Granite Shoals Texas news

Fri
13
Oct

Granite Shoals holds final road bond town hall Saturday

By Glynis Crawford Smith

The Highlander

The final Town Hall Meeting for Road Bond Confirmation Education will be held in Granite Shoals from 9-11 a.m. Saturday, Oct. 14 at the fire hall on Ranch to Market Road 1431.

At the Granite Shoals City Council meeting on Tuesday, Oct. 10, one citizen, Arturo Rubio, made it clear he still wants to know about studies and plans pertaining to the use of the money proposed for the project. That is the purpose of the Saturday meeting being conducted by Granite Shoals Road Bond Education Committee.

In the November General Election, citizens will be asked to reaffirm money already voted for the work.

Fri
13
Oct

Fire Prevention Week continues

Glynis Crawford Smith/The Highlander

St. Peter’s Lutheran School student Addison Hohenberger puts into practice the slogan of 2017 Fire Prevention Week: Every Second Counts; Plan 2 Ways Out. Fire Marshal Tommy Crane and Marble Falls Fire Rescue is bringing this 'fire house,' complete with sounding fire alarms and wisps of smoke, to area schools through next week. From inside children can see demonstrations of kitchen fire safety and practice safe exit from a fire, something fire officials urge parents to do twice a year at home.

By Glynis Crawford Smith

The Highlander

This has been Fire Prevention Week in the Highland Lakes and events of the observance will continue into coming days at Marble Falls and Granite Shoals elementary schools.

A proclamation by mayor John Packer at the Tuesday, Oct. 3,  meeting of the Marble Falls City council  drove home the theme: “Every Second Counts, Plan Two Ways Out!”

Fire Chief Russell Sander and Fire Marshal Tommy Crane were on hand for the proclamation.

“We will be in the schools with a Fire Safety House during the week,” said Crane. “Children can practice exiting drills in simulation.”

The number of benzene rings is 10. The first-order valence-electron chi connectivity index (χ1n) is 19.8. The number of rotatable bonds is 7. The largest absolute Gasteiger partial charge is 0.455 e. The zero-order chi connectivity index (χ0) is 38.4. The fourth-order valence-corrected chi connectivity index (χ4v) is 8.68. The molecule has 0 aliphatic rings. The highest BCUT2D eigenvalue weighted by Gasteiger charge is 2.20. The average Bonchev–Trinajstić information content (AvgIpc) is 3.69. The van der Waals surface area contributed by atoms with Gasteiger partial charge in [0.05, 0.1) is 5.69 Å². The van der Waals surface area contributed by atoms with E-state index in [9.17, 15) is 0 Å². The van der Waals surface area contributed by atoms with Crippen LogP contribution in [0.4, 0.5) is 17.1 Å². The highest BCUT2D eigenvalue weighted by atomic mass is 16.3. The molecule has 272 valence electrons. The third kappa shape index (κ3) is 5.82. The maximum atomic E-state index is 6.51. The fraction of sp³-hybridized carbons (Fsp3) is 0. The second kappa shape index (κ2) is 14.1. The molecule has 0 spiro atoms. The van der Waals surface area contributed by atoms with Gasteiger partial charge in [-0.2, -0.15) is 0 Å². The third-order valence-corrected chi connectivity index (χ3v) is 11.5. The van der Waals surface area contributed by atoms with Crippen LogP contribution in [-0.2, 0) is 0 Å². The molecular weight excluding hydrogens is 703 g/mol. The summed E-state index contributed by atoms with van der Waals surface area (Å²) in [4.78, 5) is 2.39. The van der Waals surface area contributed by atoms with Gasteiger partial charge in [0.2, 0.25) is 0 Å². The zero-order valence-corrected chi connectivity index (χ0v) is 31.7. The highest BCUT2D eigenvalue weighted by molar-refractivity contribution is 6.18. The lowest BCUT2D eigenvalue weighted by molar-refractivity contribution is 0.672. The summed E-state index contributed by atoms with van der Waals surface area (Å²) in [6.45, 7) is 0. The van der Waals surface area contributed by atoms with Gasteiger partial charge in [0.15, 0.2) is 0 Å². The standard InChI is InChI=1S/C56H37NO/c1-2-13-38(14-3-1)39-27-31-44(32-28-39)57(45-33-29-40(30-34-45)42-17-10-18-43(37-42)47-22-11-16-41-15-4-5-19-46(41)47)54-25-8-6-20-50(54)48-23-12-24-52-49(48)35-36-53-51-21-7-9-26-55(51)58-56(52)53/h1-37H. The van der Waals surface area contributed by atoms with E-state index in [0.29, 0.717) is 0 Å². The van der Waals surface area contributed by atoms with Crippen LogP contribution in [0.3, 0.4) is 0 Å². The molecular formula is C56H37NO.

Tue
03
Oct

GShoals focuses on roads, adds Islanders to citizenry, opposes crusher plant

Glynis Crawford Smith/The Highlander

A crew from Holt Engineering takes a geo-tech core sample in Granite Shoals, where voters will go to the polls Nov. 7 to reaffirm $3 million in bonds to repair the city's three main thoroughfares. A Holt specialty providing construction considerations for large arterial roadways, highways, local subdivision streets and airport taxi-ways. They were sampling last week along Phillips Ranch Road, Prairie Creek Road and Valley View Lane.

By Glynis Crawford Smith

The Highlander

Expressing confidence in the ability of Baylor Scott & White Hospital to assess its environmental needs, the Granite Shoals City Council added its own resolution on opposition to a new rock crushing plant in the south county.

It directs city staff to to notify the Texas Commission on Environmental Quality (TCEQ) of the city's opposition and to add the council's voice to requests for a case hearing on the plant proposed near the intersection of Texas 71 and US 281.

A unanimous vote on two annexation ordinances added the subdivisions of Beaver Island (16.27 acres) and Web Isle (6.5 acres) to the city.

A vote on annexation of agricultural property owned by members of the Mezger family, with whom the city hopes to establish development agreements, has been continued to the Oct. 24 council meeting.

City Secretary Elaine Simpson had two important deadlines to share with the council and citizens.

Fri
29
Sep

Police plan a night out of fun in Marble Falls, Granite Shoals

By Glynis Crawford Smith

The Highlander

National Night Out (NNO) will be celebrated in Marble Falls and Granite Shoals on Tuesday, Oct. 3.